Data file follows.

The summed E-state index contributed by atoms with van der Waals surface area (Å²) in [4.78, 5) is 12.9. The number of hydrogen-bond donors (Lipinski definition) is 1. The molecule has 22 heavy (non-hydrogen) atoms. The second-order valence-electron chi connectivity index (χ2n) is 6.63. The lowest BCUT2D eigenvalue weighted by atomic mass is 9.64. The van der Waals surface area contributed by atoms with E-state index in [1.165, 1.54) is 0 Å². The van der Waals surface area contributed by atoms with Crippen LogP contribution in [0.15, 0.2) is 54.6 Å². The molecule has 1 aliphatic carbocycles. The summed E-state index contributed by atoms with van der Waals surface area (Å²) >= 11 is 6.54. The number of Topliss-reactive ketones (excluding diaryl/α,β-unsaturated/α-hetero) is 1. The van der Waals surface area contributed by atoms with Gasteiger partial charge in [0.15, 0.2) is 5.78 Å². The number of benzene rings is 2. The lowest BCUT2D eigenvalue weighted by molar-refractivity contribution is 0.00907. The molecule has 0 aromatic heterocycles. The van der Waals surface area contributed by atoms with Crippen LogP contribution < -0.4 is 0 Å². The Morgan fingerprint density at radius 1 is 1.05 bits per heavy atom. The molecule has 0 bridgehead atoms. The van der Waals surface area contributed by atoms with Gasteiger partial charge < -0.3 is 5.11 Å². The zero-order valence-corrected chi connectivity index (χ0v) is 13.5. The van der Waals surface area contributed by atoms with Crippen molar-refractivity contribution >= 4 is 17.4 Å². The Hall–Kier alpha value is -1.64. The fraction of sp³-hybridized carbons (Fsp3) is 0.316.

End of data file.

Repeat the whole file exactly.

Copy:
The summed E-state index contributed by atoms with van der Waals surface area (Å²) in [4.78, 5) is 12.9. The number of hydrogen-bond donors (Lipinski definition) is 1. The molecule has 22 heavy (non-hydrogen) atoms. The second-order valence-electron chi connectivity index (χ2n) is 6.63. The lowest BCUT2D eigenvalue weighted by atomic mass is 9.64. The van der Waals surface area contributed by atoms with E-state index in [1.165, 1.54) is 0 Å². The van der Waals surface area contributed by atoms with Crippen LogP contribution in [0.15, 0.2) is 54.6 Å². The molecule has 1 aliphatic carbocycles. The summed E-state index contributed by atoms with van der Waals surface area (Å²) >= 11 is 6.54. The number of Topliss-reactive ketones (excluding diaryl/α,β-unsaturated/α-hetero) is 1. The van der Waals surface area contributed by atoms with Gasteiger partial charge in [0.15, 0.2) is 5.78 Å². The number of benzene rings is 2. The lowest BCUT2D eigenvalue weighted by molar-refractivity contribution is 0.00907. The molecule has 0 aromatic heterocycles. The van der Waals surface area contributed by atoms with Crippen LogP contribution < -0.4 is 0 Å². The Morgan fingerprint density at radius 1 is 1.05 bits per heavy atom. The molecule has 0 bridgehead atoms. The van der Waals surface area contributed by atoms with Gasteiger partial charge < -0.3 is 5.11 Å². The zero-order valence-corrected chi connectivity index (χ0v) is 13.5. The van der Waals surface area contributed by atoms with Crippen molar-refractivity contribution >= 4 is 17.4 Å². The Hall–Kier alpha value is -1.64. The fraction of sp³-hybridized carbons (Fsp3) is 0.316.